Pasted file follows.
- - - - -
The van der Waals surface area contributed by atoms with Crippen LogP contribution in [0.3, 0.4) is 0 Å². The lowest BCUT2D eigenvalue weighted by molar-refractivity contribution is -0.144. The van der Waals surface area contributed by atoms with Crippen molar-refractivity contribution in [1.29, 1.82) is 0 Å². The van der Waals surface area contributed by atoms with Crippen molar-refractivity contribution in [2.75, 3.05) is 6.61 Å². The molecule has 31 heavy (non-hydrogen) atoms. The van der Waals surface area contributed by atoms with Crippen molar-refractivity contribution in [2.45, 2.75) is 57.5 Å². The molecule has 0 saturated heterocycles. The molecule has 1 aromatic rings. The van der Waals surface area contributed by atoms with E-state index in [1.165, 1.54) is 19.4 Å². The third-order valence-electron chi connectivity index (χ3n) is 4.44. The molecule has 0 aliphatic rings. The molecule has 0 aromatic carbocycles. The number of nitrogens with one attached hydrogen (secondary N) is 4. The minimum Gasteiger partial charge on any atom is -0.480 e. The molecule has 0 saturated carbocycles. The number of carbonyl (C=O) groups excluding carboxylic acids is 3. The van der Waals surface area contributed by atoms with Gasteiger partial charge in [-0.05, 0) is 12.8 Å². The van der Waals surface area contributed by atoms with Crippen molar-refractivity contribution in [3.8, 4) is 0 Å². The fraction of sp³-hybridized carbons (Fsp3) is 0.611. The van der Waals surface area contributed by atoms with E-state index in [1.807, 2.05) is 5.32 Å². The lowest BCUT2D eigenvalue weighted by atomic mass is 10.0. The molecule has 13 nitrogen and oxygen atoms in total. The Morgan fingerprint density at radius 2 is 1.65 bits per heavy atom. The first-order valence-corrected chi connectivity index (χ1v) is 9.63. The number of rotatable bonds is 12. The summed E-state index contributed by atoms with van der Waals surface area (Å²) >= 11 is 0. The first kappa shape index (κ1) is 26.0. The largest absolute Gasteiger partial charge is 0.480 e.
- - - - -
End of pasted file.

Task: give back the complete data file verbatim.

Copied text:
The van der Waals surface area contributed by atoms with Crippen LogP contribution in [0.3, 0.4) is 0 Å². The lowest BCUT2D eigenvalue weighted by molar-refractivity contribution is -0.144. The van der Waals surface area contributed by atoms with Crippen molar-refractivity contribution in [1.29, 1.82) is 0 Å². The van der Waals surface area contributed by atoms with Crippen molar-refractivity contribution in [2.75, 3.05) is 6.61 Å². The molecule has 31 heavy (non-hydrogen) atoms. The van der Waals surface area contributed by atoms with Crippen molar-refractivity contribution in [2.45, 2.75) is 57.5 Å². The molecule has 0 saturated heterocycles. The molecule has 1 aromatic rings. The van der Waals surface area contributed by atoms with E-state index in [1.165, 1.54) is 19.4 Å². The third-order valence-electron chi connectivity index (χ3n) is 4.44. The molecule has 0 aliphatic rings. The molecule has 0 aromatic carbocycles. The number of nitrogens with one attached hydrogen (secondary N) is 4. The minimum Gasteiger partial charge on any atom is -0.480 e. The molecule has 0 saturated carbocycles. The number of carbonyl (C=O) groups excluding carboxylic acids is 3. The van der Waals surface area contributed by atoms with Gasteiger partial charge in [-0.05, 0) is 12.8 Å². The van der Waals surface area contributed by atoms with Crippen molar-refractivity contribution in [3.8, 4) is 0 Å². The fraction of sp³-hybridized carbons (Fsp3) is 0.611. The van der Waals surface area contributed by atoms with E-state index in [1.807, 2.05) is 5.32 Å². The lowest BCUT2D eigenvalue weighted by atomic mass is 10.0. The molecule has 13 nitrogen and oxygen atoms in total. The Morgan fingerprint density at radius 2 is 1.65 bits per heavy atom. The first-order valence-corrected chi connectivity index (χ1v) is 9.63. The number of rotatable bonds is 12. The summed E-state index contributed by atoms with van der Waals surface area (Å²) >= 11 is 0. The first kappa shape index (κ1) is 26.0. The largest absolute Gasteiger partial charge is 0.480 e.